Retired, Senior Research Scientist, Columbia University
Inducted in 1996
Chien-Shiung Wu died in 1997 at the age of 84.
Chien-Shiung was a senior research scientist at Columbia University when she performed an experiment that changed the accepted view of the structure of the universe. By revealing that identical nuclear particles do not always act alike, she disproved one of the widely accepted "laws" of physics, the Conservation of Parity, or the idea that the universe is not biased toward left or right-handed systems. Chien-Shiung’s research radically altered modern physical theory.
Well known for her precise and extensive experimental work in the nuclear beta decay of atoms, Chien-Shiung demonstrated the sources’ effects on the shape of the beta spectrum, thus clarifying some misinterpretation of beta theory. She made a systematic study on all orders of unique, forbidden transitions, further strengthening belief in the forbidden theory of beta decay. The discovery of non-conservation of parity resulted in a sudden liberation of thinking about the basic structure of the physical world and spurred unprecedented advances in both experimental and theoretical study of the weak interactions. Confirmation of the nuclear beta decay theory put the universal Fermi interaction on a much firmer foundation.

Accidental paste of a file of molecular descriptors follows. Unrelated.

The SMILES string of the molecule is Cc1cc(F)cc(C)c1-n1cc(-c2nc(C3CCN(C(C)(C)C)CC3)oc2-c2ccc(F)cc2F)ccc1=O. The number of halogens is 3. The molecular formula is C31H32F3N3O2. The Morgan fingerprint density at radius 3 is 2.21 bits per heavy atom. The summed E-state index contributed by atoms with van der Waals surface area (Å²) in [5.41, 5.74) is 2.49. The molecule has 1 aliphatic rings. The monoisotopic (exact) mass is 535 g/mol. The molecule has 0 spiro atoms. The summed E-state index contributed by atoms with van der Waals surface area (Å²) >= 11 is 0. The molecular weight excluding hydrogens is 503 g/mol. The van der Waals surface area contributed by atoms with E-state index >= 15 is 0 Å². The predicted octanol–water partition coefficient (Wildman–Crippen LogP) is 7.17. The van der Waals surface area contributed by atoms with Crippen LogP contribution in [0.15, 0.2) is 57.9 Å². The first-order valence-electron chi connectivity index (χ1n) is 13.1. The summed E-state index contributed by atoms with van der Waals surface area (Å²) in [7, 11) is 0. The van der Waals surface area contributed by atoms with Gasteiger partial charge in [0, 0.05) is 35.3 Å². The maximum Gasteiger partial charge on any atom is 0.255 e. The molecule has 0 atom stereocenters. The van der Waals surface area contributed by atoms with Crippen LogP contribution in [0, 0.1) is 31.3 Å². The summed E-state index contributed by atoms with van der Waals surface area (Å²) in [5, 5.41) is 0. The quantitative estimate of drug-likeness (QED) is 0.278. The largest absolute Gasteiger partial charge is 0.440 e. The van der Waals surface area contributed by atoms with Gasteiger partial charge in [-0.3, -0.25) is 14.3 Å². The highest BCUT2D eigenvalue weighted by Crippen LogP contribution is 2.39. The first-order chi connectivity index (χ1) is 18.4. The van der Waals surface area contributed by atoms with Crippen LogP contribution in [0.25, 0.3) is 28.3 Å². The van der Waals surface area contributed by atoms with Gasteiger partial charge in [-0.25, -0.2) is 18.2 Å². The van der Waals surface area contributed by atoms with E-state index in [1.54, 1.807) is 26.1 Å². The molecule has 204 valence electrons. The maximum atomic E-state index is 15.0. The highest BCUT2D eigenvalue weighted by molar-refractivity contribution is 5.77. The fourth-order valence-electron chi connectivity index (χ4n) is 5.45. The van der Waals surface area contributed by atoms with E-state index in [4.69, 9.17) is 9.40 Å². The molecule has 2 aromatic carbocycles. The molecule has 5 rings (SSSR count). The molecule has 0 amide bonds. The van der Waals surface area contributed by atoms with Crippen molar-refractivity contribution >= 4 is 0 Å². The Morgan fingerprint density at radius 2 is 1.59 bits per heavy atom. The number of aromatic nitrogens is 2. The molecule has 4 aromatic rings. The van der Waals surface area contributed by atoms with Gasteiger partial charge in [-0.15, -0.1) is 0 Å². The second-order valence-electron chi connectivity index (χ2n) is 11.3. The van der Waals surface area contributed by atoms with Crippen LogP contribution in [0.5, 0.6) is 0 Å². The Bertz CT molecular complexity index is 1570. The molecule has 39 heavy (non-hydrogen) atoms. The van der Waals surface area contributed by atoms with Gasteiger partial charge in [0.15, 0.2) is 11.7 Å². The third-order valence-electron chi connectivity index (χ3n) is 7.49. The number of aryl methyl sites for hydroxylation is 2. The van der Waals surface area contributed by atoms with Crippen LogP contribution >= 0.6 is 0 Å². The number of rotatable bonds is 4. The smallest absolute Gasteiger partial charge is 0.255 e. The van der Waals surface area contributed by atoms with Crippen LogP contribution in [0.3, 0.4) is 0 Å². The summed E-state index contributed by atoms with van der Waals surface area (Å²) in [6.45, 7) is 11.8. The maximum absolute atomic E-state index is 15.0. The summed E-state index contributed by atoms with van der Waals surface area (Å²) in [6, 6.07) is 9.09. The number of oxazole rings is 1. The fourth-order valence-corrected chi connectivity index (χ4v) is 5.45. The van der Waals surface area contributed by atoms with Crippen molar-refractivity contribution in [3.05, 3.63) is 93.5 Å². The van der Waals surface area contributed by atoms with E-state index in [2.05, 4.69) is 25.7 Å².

Chien-Shiung immigrated to the United States from Shanghai in 1936 to study science. She obtained her degree at the University of California at Berkeley. Her work at Columbia led physicists to discard the concept of parity conservation and provided some of the basic material that led to a Nobel Prize in 1957 for Dr. Tsung-Dao Lee and Dr. Chen-Ning Yang.